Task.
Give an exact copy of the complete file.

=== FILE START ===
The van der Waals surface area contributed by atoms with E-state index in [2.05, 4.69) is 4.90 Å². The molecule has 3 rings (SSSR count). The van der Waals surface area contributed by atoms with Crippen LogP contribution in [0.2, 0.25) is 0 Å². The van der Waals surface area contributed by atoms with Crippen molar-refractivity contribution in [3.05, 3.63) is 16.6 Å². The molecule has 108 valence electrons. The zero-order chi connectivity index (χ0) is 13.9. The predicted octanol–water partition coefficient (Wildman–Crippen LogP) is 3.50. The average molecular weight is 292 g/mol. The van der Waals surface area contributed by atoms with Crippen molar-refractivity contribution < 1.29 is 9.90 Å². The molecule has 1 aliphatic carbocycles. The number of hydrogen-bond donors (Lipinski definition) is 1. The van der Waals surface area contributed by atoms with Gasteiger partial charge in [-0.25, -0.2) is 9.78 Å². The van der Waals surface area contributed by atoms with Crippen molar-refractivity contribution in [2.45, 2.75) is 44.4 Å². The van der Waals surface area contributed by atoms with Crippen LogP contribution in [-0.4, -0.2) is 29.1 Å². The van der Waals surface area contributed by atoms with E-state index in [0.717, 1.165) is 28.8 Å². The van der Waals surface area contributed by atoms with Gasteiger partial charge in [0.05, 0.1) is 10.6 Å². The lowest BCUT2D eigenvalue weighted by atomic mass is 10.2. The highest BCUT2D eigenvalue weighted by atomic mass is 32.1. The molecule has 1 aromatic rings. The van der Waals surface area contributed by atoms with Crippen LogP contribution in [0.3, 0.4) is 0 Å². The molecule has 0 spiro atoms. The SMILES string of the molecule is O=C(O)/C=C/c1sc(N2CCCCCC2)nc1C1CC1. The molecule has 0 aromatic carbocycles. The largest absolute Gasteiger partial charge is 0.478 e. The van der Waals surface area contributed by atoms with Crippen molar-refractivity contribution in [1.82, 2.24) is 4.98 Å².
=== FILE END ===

The van der Waals surface area contributed by atoms with E-state index in [2.05, 4.69) is 4.90 Å². The molecule has 3 rings (SSSR count). The van der Waals surface area contributed by atoms with Crippen LogP contribution in [0.2, 0.25) is 0 Å². The van der Waals surface area contributed by atoms with Crippen molar-refractivity contribution in [3.05, 3.63) is 16.6 Å². The molecule has 108 valence electrons. The zero-order chi connectivity index (χ0) is 13.9. The predicted octanol–water partition coefficient (Wildman–Crippen LogP) is 3.50. The average molecular weight is 292 g/mol. The van der Waals surface area contributed by atoms with Crippen molar-refractivity contribution < 1.29 is 9.90 Å². The molecule has 1 aliphatic carbocycles. The number of hydrogen-bond donors (Lipinski definition) is 1. The van der Waals surface area contributed by atoms with Gasteiger partial charge in [-0.25, -0.2) is 9.78 Å². The van der Waals surface area contributed by atoms with Crippen molar-refractivity contribution in [2.45, 2.75) is 44.4 Å². The van der Waals surface area contributed by atoms with Crippen LogP contribution in [-0.4, -0.2) is 29.1 Å². The van der Waals surface area contributed by atoms with E-state index in [0.717, 1.165) is 28.8 Å². The van der Waals surface area contributed by atoms with Gasteiger partial charge in [0.05, 0.1) is 10.6 Å². The lowest BCUT2D eigenvalue weighted by atomic mass is 10.2. The highest BCUT2D eigenvalue weighted by atomic mass is 32.1. The molecule has 1 aromatic rings. The van der Waals surface area contributed by atoms with Crippen LogP contribution in [0.3, 0.4) is 0 Å². The molecule has 0 spiro atoms. The SMILES string of the molecule is O=C(O)/C=C/c1sc(N2CCCCCC2)nc1C1CC1. The molecule has 0 aromatic carbocycles. The largest absolute Gasteiger partial charge is 0.478 e. The van der Waals surface area contributed by atoms with Crippen molar-refractivity contribution in [1.82, 2.24) is 4.98 Å².